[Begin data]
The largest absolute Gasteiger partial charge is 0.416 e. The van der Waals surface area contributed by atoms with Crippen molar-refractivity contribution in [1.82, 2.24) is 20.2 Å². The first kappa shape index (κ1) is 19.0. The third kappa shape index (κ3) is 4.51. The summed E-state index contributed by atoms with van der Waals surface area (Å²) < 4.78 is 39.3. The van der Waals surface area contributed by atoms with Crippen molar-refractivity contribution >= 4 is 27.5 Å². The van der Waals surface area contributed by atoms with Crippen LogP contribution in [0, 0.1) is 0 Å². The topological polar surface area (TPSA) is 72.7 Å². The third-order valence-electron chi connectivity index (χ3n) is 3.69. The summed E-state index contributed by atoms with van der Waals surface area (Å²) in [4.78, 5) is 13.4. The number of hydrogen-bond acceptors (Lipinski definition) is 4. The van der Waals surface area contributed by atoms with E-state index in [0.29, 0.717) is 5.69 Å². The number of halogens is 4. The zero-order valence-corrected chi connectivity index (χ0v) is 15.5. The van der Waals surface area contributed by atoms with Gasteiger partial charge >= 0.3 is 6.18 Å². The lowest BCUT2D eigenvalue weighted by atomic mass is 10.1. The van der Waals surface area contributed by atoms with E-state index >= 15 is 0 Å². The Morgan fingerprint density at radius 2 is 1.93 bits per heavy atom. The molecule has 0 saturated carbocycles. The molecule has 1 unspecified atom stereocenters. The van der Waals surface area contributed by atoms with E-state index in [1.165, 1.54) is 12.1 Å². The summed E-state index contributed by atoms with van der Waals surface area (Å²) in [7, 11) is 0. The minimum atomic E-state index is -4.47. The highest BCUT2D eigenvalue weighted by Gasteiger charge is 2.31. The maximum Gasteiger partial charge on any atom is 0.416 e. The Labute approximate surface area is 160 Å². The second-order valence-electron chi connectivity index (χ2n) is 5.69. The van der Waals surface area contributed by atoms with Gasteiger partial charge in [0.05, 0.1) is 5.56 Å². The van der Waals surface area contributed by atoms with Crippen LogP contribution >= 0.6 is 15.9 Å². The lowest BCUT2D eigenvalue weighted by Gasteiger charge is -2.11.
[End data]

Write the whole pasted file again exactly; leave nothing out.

The largest absolute Gasteiger partial charge is 0.416 e. The van der Waals surface area contributed by atoms with Crippen molar-refractivity contribution in [1.82, 2.24) is 20.2 Å². The first kappa shape index (κ1) is 19.0. The third kappa shape index (κ3) is 4.51. The summed E-state index contributed by atoms with van der Waals surface area (Å²) < 4.78 is 39.3. The van der Waals surface area contributed by atoms with Crippen molar-refractivity contribution >= 4 is 27.5 Å². The van der Waals surface area contributed by atoms with Crippen LogP contribution in [0, 0.1) is 0 Å². The topological polar surface area (TPSA) is 72.7 Å². The third-order valence-electron chi connectivity index (χ3n) is 3.69. The summed E-state index contributed by atoms with van der Waals surface area (Å²) in [4.78, 5) is 13.4. The number of hydrogen-bond acceptors (Lipinski definition) is 4. The van der Waals surface area contributed by atoms with E-state index in [0.29, 0.717) is 5.69 Å². The number of halogens is 4. The zero-order valence-corrected chi connectivity index (χ0v) is 15.5. The van der Waals surface area contributed by atoms with Gasteiger partial charge >= 0.3 is 6.18 Å². The lowest BCUT2D eigenvalue weighted by atomic mass is 10.1. The van der Waals surface area contributed by atoms with E-state index >= 15 is 0 Å². The Morgan fingerprint density at radius 2 is 1.93 bits per heavy atom. The molecule has 0 saturated carbocycles. The molecule has 1 unspecified atom stereocenters. The van der Waals surface area contributed by atoms with E-state index in [1.165, 1.54) is 12.1 Å². The summed E-state index contributed by atoms with van der Waals surface area (Å²) in [7, 11) is 0. The minimum atomic E-state index is -4.47. The highest BCUT2D eigenvalue weighted by Gasteiger charge is 2.31. The maximum Gasteiger partial charge on any atom is 0.416 e. The Labute approximate surface area is 160 Å². The second-order valence-electron chi connectivity index (χ2n) is 5.69. The van der Waals surface area contributed by atoms with Gasteiger partial charge in [0.05, 0.1) is 5.56 Å². The van der Waals surface area contributed by atoms with Crippen LogP contribution >= 0.6 is 15.9 Å². The lowest BCUT2D eigenvalue weighted by Gasteiger charge is -2.11.